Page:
Beyond Traffic 2045 is a Must Read

There are probably fewer more important documents coming from the outgoing Obama Administration than the final Beyond Traffic 2045 report highlighting transportation challenges the United States faces over the next three decades. It was recently released by outgoing U.S. Secretary of Transportation Anthony Foxx.

This report is the most comprehensive report issued by the DOT since 1977 when then U.S. Secretary of Transportation William Coleman issued a national transportation study entitled “National Transportation: Trends and Choices (to the year 2000).” The new study, which builds on that 1977 report, finds that the U.S. transportation system, and its current planning and funding mechanisms, will not meet the demands presented by trends including population growth, climate change and new technologies like driverless cars and automated trucks.

Download the report and give it a read. It will take some time to review since it’s about 230 pages long. But for those of us involved in the transportation industry, we believe it is simply a must read. Then let us know what you think.

Click here to read the report.

Below are some of the interesting questions and trends for the trucking industry posed by the report, broken down under several topic areas:

Growth of freight moved by trucks

  • In 2014, more than 10 million trucks moved more than 10 billion tons of freight across America’s highways;
  • By 2045, freight volume will increase by more than 40 percent from 11.5 billion tons to 16.5 billion tons;
  • Trucking is the primary mode of travel for most freight and is the dominant mode for distances under 750 miles. Commercial trucking accounts for about 9 percent of all highway vehicle miles traveled. Trucks are the dominant mode for freight because the extensive public road network allows for point-to-point delivery;
  • As online shopping captures a large market share, it will reduce travel associated with shopping trips, and reduce the need for private vehicle ownership. But it may also increase truck traffic in urban areas as goods are delivered to residences;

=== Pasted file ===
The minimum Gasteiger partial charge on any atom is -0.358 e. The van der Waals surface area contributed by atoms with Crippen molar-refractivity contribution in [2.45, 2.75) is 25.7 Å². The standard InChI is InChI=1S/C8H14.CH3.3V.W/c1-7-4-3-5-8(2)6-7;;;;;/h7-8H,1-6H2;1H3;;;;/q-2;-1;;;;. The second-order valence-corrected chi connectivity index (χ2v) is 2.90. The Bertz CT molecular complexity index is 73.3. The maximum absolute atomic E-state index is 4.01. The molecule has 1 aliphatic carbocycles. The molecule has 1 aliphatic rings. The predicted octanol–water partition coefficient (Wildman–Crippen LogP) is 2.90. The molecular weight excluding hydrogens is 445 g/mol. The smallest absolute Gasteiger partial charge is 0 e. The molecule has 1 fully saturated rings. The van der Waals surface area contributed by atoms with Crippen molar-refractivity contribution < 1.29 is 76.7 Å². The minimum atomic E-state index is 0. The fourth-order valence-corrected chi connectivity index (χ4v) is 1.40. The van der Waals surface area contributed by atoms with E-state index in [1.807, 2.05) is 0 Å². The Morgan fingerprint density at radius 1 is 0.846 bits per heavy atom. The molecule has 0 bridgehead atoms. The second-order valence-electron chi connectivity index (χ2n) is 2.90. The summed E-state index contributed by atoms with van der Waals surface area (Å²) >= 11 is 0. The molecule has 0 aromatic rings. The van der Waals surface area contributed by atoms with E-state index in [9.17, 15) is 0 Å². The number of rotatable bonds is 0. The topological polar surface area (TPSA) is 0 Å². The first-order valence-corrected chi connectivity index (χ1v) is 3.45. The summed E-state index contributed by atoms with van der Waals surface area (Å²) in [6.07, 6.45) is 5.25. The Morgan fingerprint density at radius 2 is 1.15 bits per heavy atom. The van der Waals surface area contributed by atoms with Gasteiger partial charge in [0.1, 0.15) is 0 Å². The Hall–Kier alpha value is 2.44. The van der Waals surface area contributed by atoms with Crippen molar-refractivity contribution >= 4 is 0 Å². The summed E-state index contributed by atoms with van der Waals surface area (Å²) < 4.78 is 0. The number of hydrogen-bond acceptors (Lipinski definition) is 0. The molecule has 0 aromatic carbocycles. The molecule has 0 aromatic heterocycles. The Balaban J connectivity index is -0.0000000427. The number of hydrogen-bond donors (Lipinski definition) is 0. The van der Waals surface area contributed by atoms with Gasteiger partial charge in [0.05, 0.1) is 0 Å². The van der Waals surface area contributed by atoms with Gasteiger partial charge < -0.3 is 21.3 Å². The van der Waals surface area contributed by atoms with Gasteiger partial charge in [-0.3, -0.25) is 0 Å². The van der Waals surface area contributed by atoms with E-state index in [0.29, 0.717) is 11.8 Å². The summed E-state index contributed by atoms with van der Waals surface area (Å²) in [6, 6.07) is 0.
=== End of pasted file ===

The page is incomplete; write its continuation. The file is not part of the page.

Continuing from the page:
• Trucking firms are now using mobile technology to connect truck drivers to last-mile freight orders that can fill excess truck capacity. By matching supply and demand, these companies have the potential to improve the efficiency of independent operators. These efficiency innovations may also help to reduce the impact of growing demand on the capacity of our freight transportation system.

Infrastructure challenges

  • Of the 611,845 public road bridges, 58,791 were classified as structurally deficient in 2015, and another 84,124 were classified as functionally obsolete;
  • Due to aging and physical deterioration, select major facilities and infrastructure experience weight restrictions or emergency repairs with greater frequency; this leads to congestion on existing alternate routes. Drivers, especially truck drivers, are used to being rerouted frequently due to closed facilities and other emergency restrictions, such as weight limitations applied to bridges while critical repairs are conducted. Travel times generally increase, and become less reliable. Freight shipments are often delayed.

Congestion

  • Clogged highways are not the product of poor design per se. Sometimes they choke with unanticipated traffic flows brought about by unforeseen zoning and land use decisions, regional population growth, or deferred maintenance caused by inadequate budgets or perhaps misplaced priorities;
  • Current annual cost of truck congestion system wide is $28 billion;
  • Freight bottlenecks on highways throughout the United States cause more than 243 million hours of delay to truckers annually, a loss of about $6.5 billion per year.